Young people continue to be groomed, exploited and abused despite lockdown, warns The Children’s Society.
TO try to raise awareness and tackle the problem, the charity is promoting #LookCloser campaign.
The Children’s Society stresses that young people are groomed into exploitation and abuse both online and offline.
They may be sexually abused, forced into labour, made to launder money for criminals through their own bank accounts, or coerced into committing crimes like transporting drugs or stealing from shops.
Buses, trains, trams and coaches are used to facilitate the movement of a young person when they’re being exploited.
Fast food outlets and roadside services may be used for amenities and food stops, and hotels, salons and car washes may be places where exploitation happens ‘behind closed doors’, warns the charity.
During the Covid pandemic, these services may be reduced or closed however there are still places like parks, supermarkets, social media and online gaming environments where exploitation may be visible.
For each child or young person who is being exploited, there may be members of the public and staff who are in a position to spot and protect them.
“Young people are being exploited and are losing hope, but it’s not always obvious. Our #LookCloser campaign, developed in partnership with the National County Lines Co-ordination Centre and British Transport Police, encourages everyone to learn the signs of child exploitation and how to report it if worried,” said The Children’s Society in a statement.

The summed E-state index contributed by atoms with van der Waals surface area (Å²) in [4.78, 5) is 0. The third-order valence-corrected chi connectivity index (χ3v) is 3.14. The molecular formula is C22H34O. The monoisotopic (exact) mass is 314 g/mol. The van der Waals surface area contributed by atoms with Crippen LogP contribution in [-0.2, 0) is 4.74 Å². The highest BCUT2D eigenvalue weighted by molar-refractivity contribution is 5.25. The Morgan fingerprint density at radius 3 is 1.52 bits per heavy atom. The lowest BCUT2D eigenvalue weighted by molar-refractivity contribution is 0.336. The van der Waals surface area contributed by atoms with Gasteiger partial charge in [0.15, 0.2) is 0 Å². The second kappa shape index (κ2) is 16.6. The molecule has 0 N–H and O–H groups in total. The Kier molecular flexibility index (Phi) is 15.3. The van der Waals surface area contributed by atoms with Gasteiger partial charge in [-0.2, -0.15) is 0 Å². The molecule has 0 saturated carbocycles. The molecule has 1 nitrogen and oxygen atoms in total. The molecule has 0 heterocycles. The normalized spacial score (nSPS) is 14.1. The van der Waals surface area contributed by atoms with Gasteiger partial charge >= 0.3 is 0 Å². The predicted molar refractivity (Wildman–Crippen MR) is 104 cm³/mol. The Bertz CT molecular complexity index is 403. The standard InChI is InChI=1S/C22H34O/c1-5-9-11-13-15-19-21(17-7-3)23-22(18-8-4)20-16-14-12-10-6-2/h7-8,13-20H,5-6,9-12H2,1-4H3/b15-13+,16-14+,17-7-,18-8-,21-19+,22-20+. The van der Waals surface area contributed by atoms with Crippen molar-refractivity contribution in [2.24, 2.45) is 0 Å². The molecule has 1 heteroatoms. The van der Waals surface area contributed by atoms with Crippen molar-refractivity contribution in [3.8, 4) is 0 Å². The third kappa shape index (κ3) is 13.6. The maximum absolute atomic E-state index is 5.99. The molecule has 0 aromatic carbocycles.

“Everyone in society has a role to play in protecting children and young people from abuse and exploitation. If we learn to spot the signs, we can help keep them safe and stop this abuse from happening.
“We’re focusing on public spaces where exploitation may be most visible to the public – parks, supermarkets, transport, banks and online environments like gaming platforms and social media.”
Signs of exploitation aren’t obvious, says the charity, and this can be a barrier to identifying young people at risk or being exploited.
#LookCloser highlights that any young person can be a victim.
“Although they may not ‘appear vulnerable’ or ‘act like a victim’, it is our role to look closer to identify and protect them from further harm.”
If something doesn’t feel right, The Children’s Society is urging the public not to wait – to report it.
*Call the police on 101 or 999 in an emergency.
*If you witness something on a train, text the British Transport Police on 61016.
*Call Crimestoppers on 0800 555 111
*Or call the NSPCC on 0808 800 5000
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